Concisely, the plaintiffs claim that the individual defendants, acting separately or in concert, have deprived the plaintiffs of their federal constitutional rights to equal treatment under the law, to be free of cruel and unusual punishment and to freely exercise their religion by directing, ordering and commanding that religious services and ministry, as conducted by the Church, its ministers and members, intended primarily for individuals of homosexual sexual orientation, be prohibited in the penal institutions of California and specifically as set forth in the letters of Procunier dated July 21, 1972 (Ban), and of defendant, Louis S. Nelson, as Superintendent, dated February 5, 1973.[2]*874 The plaintiffs seek injunctive relief from the Ban.


Primarily, the defendants contend:

First, that the doctrines, beliefs, teachings and ministries of the Church do not constitute a bona fide religion but rather a self-proclaimed religious and social group seeking to provide in prison services in social counseling; accordingly, the named plaintiffs and the Church are without standing to assert a denial of constitutional freedom of religion.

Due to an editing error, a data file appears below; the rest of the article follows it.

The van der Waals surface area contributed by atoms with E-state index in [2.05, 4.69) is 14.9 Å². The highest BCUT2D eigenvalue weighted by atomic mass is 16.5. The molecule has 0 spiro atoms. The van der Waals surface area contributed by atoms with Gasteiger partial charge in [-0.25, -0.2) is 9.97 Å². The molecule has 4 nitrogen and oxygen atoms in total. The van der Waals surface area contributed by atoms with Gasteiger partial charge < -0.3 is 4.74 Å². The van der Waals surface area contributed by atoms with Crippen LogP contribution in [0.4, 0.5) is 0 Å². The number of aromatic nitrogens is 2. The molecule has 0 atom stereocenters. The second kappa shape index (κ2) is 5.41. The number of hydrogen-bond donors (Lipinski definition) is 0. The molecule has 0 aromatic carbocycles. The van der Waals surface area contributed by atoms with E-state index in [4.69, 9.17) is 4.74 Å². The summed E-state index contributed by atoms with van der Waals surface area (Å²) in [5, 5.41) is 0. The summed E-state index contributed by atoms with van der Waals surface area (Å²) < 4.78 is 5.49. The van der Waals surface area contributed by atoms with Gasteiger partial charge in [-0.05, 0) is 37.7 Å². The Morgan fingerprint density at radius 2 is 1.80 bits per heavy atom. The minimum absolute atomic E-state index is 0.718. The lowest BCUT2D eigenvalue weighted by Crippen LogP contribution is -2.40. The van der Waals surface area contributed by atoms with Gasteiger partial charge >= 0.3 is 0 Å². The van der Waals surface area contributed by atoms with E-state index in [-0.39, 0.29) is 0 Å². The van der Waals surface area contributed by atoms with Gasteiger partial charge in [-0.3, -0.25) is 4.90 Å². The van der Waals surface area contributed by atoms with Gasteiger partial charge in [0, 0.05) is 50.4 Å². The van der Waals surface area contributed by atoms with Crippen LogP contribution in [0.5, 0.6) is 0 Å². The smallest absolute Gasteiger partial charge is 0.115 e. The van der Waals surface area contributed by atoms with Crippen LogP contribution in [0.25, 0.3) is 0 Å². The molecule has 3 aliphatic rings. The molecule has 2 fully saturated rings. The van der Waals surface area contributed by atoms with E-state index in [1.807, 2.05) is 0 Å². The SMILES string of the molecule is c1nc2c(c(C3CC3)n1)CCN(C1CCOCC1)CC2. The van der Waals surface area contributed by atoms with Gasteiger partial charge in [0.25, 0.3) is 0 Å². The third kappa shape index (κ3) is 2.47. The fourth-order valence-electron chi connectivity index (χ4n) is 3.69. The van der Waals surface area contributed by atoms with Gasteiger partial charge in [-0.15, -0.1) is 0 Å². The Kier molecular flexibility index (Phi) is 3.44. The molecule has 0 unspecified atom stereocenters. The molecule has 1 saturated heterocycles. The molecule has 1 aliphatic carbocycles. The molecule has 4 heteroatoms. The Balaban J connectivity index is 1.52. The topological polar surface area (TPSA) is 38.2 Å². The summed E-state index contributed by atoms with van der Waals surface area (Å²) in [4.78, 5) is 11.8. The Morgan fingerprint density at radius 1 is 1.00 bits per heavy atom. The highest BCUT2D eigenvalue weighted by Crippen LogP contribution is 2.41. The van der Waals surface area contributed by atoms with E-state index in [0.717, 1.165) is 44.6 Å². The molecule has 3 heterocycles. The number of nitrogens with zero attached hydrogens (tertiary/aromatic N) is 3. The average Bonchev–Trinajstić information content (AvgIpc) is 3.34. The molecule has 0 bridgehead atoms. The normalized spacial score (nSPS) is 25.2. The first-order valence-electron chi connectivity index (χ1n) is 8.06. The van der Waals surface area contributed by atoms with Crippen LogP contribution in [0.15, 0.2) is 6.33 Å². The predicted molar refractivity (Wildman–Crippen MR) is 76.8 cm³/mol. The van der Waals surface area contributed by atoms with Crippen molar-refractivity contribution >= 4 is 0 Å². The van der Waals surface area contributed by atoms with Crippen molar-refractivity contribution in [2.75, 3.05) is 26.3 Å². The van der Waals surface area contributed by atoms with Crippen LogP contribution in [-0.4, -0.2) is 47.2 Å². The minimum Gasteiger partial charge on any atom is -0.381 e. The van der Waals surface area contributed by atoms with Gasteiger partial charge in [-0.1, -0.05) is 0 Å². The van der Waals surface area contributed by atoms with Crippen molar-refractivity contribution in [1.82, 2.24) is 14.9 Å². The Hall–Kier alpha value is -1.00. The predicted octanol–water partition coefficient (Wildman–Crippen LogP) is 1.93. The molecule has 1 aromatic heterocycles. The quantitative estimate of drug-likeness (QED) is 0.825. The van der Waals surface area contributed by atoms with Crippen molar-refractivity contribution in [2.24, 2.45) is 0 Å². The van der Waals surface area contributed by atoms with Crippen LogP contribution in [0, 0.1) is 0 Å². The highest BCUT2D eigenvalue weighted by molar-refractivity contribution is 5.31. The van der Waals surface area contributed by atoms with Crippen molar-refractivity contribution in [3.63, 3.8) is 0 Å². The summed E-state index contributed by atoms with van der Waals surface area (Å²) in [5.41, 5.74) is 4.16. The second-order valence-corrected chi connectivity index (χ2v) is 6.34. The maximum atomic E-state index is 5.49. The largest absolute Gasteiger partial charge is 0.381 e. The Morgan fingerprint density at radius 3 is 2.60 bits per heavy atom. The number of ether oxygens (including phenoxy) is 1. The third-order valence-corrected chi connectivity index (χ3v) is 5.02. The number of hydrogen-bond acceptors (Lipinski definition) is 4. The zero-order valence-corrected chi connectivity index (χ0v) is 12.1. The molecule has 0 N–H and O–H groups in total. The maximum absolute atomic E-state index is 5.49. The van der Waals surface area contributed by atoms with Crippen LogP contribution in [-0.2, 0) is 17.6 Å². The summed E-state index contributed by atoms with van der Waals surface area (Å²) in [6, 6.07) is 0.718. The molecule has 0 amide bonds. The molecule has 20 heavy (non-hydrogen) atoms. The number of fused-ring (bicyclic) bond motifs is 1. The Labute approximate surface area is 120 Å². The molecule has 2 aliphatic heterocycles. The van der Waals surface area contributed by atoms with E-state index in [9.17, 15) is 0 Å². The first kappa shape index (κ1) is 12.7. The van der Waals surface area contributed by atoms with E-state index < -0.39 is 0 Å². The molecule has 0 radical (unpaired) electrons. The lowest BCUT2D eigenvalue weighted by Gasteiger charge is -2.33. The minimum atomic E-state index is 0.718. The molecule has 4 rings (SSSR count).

Secondly, the Ban prohibits only in prison group or congregated religious service or social counseling conducted by Church's ministers and members for homosexually oriented inmates, and individual ministry under local prison visitation rules and procedures is not prohibited.

The Ban of in prison congregated or group religious or social services conducted by the Church's ministers or members for homosexually oriented inmates is justified by legitimate penological objectives for the welfare and safety of the inmates and the security and objectives of the institutions.


We note the jurisdiction of this three-judge district court under 42 U.S. C. § 1983, 28 U.S.C. § 1343(3) and (4), and § 2284.

The defendants suggest that this court abstain from adjudicating the constitutional issues raised herein and refer the cause to the courts of California for adjudication under state law. We decline.


The plaintiffs have moved for a temporary injunction against the enforcement of the Ban.